Standard SEO Suggestions
A Beginner’s Guide
A great number of people might get goose pimples at the thought of spiders crawling around on all of their belongings, feeling and analyzing with their little claws. This is a common occurrence
on the web – pun somewhat intended. Albeit, they’re a different, digital kind of arachnid.
What is SEO?
SEO stands for Search Engine Optimization. Basically, it is the extent to which your site is found using the various available online search engines such as Google or Bing. These search engines assign your website a rank based on a searched term or image. Local SEO is the extent to which your site can be found by someone searching using location-based parameters. About half of all Google searches are location based.
Why is SEO important?
Improving your SEO is cheap, easy to implement yourself, and there is no need to outsource or hand over to your IT squad. Those who find you using a search engine are curious about your site and what you stand for. If you’re a growing business, SEO is worth researching to boost your online traffic. Make sure you’re putting your best foot forward with this layman’s guide to generating better SEO.
How can I improve my website’s SEO?
Search engines are becoming more geared towards the user experience. Generally speaking, if your website is easy to view, use, and share, you’re going to get search engine traffic. Websites that are more user-friendly (containing all of the elements discussed in this blog) are going to appear nearer the top of the search results.
Is your site mobile friendly? Google and other search engines have taken mobile-viewing into account when ranking search results. You can check your site’s mobile capacity here.
Website speed is a huge SEO factor. The more quickly your site responds, the more likely it is to fetch good search engine attention. Impatient users are also more likely to abandon the page if it takes too long to load.
Having an SSL certificate on your website ensures that you get more search engine traffic. Google has started prioritizing these websites in their search algorithm. Not only this, but search engines may even flag your site as ‘unsafe’ should it not have the little ‘s’ after http. When people believe your site is secure, they’re more likely to drop by for a visit.
Make sure you’re including specific image names, alt text, and image descriptions for the pictures on your site. Because machines don’t have eyes, they cannot see what images you choose to include. If you don’t have image descriptions and alt text, these robots don’t know what they’re looking at. If your image is searchable, your site can be found from one image alone. Referencing your image on the page in which it is included also helps the image’s searchability.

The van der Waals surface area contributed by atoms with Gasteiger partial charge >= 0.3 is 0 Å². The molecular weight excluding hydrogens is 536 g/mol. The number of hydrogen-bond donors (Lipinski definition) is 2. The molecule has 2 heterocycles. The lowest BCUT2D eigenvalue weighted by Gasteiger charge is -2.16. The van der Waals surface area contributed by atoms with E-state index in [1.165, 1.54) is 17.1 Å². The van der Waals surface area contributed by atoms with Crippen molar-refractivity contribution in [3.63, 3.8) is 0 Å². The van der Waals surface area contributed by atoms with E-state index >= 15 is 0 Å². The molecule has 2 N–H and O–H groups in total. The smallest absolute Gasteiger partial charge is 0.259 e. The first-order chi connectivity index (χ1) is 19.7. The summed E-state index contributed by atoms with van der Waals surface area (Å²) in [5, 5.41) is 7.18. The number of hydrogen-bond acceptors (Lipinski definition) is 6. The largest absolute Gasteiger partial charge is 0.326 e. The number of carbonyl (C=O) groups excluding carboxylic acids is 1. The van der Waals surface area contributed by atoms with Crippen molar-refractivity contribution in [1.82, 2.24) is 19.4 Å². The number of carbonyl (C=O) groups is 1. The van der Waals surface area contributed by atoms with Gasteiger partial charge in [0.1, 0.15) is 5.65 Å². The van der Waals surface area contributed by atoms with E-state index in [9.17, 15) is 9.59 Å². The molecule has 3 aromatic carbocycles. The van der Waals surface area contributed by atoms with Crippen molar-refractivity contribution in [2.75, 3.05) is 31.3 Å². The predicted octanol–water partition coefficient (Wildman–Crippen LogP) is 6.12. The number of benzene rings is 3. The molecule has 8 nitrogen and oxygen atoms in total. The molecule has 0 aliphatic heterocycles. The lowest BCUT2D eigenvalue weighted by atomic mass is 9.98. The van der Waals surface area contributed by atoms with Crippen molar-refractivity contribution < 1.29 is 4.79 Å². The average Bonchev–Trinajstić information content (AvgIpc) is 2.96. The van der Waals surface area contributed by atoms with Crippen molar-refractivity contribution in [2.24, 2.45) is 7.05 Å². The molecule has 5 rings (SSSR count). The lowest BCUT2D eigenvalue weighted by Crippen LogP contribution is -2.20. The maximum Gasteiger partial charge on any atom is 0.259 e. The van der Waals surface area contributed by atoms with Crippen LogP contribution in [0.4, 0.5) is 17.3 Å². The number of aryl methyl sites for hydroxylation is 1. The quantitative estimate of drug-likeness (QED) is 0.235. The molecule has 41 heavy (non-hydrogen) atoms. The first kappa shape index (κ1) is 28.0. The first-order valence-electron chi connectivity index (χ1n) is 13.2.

Precise keywords are important, but many search engines are implementing a sort of keyword recognition and filtering software which associates like-terms with each other. For instance, if I was to search for ‘fishing,’ this software would also pick up results from ‘bait’ or ‘lake.’ Simply put, the search engine is attempting to understand what you’re trying to search for instead of just giving you results identical to the term you searched.
Although metadata doesn’t directly help get you on the first page of search results, it will attract the humans behind the computer to choose your site in the sea of options. What does help you get on the first page is click-through rates, which will improve with better metadata. Web search engines like Bing use the amount of traffic that your site gets to evaluate it’s ranking. Search engine ‘ranking’ isn’t everything. If your metadata is top-notch, it will attract clicks despite having a lower position on the search result page. Just because your website is the first result on Google doesn’t equate to clicks. If your metadata and URL are boring, they’re likely to be overlooked.
Building Links was much more important in the past but still ranks on the top 5 things you can do to improve searchability. Quality of links is much more important than quantity. This is especially true of local SEO. Having quality content on your webpage drives SEO more than link building nowadays.
Myths and misconceptions.
Stay away from ‘black hat’ practices! These are generally easy to implement, but run the risk of getting your website banned from search engines. Black hat techniques may get you a bit more traffic, but they lower the quality and reputation of your website.
While it is true that having a lot of quality content on your page increases your traffic, having a great number of pages will only serve to increase your footprint. It is an even worse idea to load these pages with fake content or keywords, often considered to be a black hat technique!
You do not need to submit your page to Google for them to crawl. Google automatically scours the web for new content. Even if you were to submit your URL directly to Google, it may not be instantaneously indexed, if it is indexed at all.
Pop-ups are not completely taboo, but many search engines discourage the use of ‘bad’ pop ups which may limit the end-user experience. Try not to have a pop-up be the first thing someone sees on a page. You should also try not to use pop-ups that cover the entire screen. Your content is propping up your site – don’t obscure it. Having pop-ups or slide-ins appear only after something is clicked on also is a good idea.
And so it goes.
This is my second blog post, can’t you just tell I absolutely adore alliterations? Check out my last blog on passwords.
Until next time.
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